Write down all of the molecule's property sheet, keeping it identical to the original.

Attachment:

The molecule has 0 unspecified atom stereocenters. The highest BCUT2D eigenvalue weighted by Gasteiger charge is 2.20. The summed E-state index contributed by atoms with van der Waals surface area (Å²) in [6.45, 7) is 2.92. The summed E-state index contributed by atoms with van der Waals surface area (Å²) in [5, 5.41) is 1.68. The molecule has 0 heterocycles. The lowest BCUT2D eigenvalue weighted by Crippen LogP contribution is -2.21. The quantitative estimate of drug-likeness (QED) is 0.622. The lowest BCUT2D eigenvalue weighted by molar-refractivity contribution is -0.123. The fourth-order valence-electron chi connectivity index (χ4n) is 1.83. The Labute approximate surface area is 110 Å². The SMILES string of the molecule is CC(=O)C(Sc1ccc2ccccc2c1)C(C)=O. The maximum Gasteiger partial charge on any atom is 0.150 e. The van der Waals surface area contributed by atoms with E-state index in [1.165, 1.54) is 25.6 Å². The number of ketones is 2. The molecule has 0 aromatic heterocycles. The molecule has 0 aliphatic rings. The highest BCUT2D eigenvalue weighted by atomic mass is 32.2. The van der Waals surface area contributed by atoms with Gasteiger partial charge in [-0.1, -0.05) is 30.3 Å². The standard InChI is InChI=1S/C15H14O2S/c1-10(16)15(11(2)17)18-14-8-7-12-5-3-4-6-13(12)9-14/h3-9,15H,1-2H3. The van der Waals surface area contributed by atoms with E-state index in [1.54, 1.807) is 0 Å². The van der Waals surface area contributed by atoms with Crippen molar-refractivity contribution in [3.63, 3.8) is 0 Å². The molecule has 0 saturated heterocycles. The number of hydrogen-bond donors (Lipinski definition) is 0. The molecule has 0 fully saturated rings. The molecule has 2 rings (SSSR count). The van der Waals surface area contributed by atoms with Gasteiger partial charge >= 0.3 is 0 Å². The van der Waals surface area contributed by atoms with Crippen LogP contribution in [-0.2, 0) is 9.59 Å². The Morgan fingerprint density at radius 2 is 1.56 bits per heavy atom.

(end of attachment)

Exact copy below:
The molecule has 0 unspecified atom stereocenters. The highest BCUT2D eigenvalue weighted by Gasteiger charge is 2.20. The summed E-state index contributed by atoms with van der Waals surface area (Å²) in [6.45, 7) is 2.92. The summed E-state index contributed by atoms with van der Waals surface area (Å²) in [5, 5.41) is 1.68. The molecule has 0 heterocycles. The lowest BCUT2D eigenvalue weighted by Crippen LogP contribution is -2.21. The quantitative estimate of drug-likeness (QED) is 0.622. The lowest BCUT2D eigenvalue weighted by molar-refractivity contribution is -0.123. The fourth-order valence-electron chi connectivity index (χ4n) is 1.83. The Labute approximate surface area is 110 Å². The SMILES string of the molecule is CC(=O)C(Sc1ccc2ccccc2c1)C(C)=O. The maximum Gasteiger partial charge on any atom is 0.150 e. The van der Waals surface area contributed by atoms with E-state index in [1.165, 1.54) is 25.6 Å². The number of ketones is 2. The molecule has 0 aromatic heterocycles. The molecule has 0 aliphatic rings. The highest BCUT2D eigenvalue weighted by atomic mass is 32.2. The van der Waals surface area contributed by atoms with Gasteiger partial charge in [-0.1, -0.05) is 30.3 Å². The standard InChI is InChI=1S/C15H14O2S/c1-10(16)15(11(2)17)18-14-8-7-12-5-3-4-6-13(12)9-14/h3-9,15H,1-2H3. The van der Waals surface area contributed by atoms with E-state index in [1.54, 1.807) is 0 Å². The van der Waals surface area contributed by atoms with Crippen molar-refractivity contribution in [3.63, 3.8) is 0 Å². The molecule has 0 saturated heterocycles. The number of hydrogen-bond donors (Lipinski definition) is 0. The molecule has 0 fully saturated rings. The molecule has 2 rings (SSSR count). The van der Waals surface area contributed by atoms with Gasteiger partial charge >= 0.3 is 0 Å². The van der Waals surface area contributed by atoms with Crippen LogP contribution in [-0.2, 0) is 9.59 Å². The Morgan fingerprint density at radius 2 is 1.56 bits per heavy atom.